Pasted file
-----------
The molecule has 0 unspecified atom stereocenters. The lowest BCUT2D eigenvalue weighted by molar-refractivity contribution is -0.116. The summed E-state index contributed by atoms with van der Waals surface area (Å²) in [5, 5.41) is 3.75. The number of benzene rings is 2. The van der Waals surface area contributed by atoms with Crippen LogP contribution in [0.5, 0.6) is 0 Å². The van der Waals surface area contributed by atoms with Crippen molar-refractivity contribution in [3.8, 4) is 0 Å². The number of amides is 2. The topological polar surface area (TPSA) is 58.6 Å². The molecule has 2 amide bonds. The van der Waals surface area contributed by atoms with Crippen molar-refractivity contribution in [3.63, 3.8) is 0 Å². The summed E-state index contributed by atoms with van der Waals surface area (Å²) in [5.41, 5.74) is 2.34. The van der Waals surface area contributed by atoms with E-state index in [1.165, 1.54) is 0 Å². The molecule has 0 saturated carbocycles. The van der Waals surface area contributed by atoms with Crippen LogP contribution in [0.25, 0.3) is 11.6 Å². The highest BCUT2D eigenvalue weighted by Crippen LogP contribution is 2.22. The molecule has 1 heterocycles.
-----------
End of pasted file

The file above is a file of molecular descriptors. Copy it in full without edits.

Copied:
The molecule has 0 unspecified atom stereocenters. The lowest BCUT2D eigenvalue weighted by molar-refractivity contribution is -0.116. The summed E-state index contributed by atoms with van der Waals surface area (Å²) in [5, 5.41) is 3.75. The number of benzene rings is 2. The van der Waals surface area contributed by atoms with Crippen LogP contribution in [0.5, 0.6) is 0 Å². The van der Waals surface area contributed by atoms with Crippen molar-refractivity contribution in [3.8, 4) is 0 Å². The number of amides is 2. The topological polar surface area (TPSA) is 58.6 Å². The molecule has 2 amide bonds. The van der Waals surface area contributed by atoms with Crippen molar-refractivity contribution in [3.63, 3.8) is 0 Å². The summed E-state index contributed by atoms with van der Waals surface area (Å²) in [5.41, 5.74) is 2.34. The van der Waals surface area contributed by atoms with E-state index in [1.165, 1.54) is 0 Å². The molecule has 0 saturated carbocycles. The van der Waals surface area contributed by atoms with Crippen LogP contribution in [0.25, 0.3) is 11.6 Å². The highest BCUT2D eigenvalue weighted by Crippen LogP contribution is 2.22. The molecule has 1 heterocycles.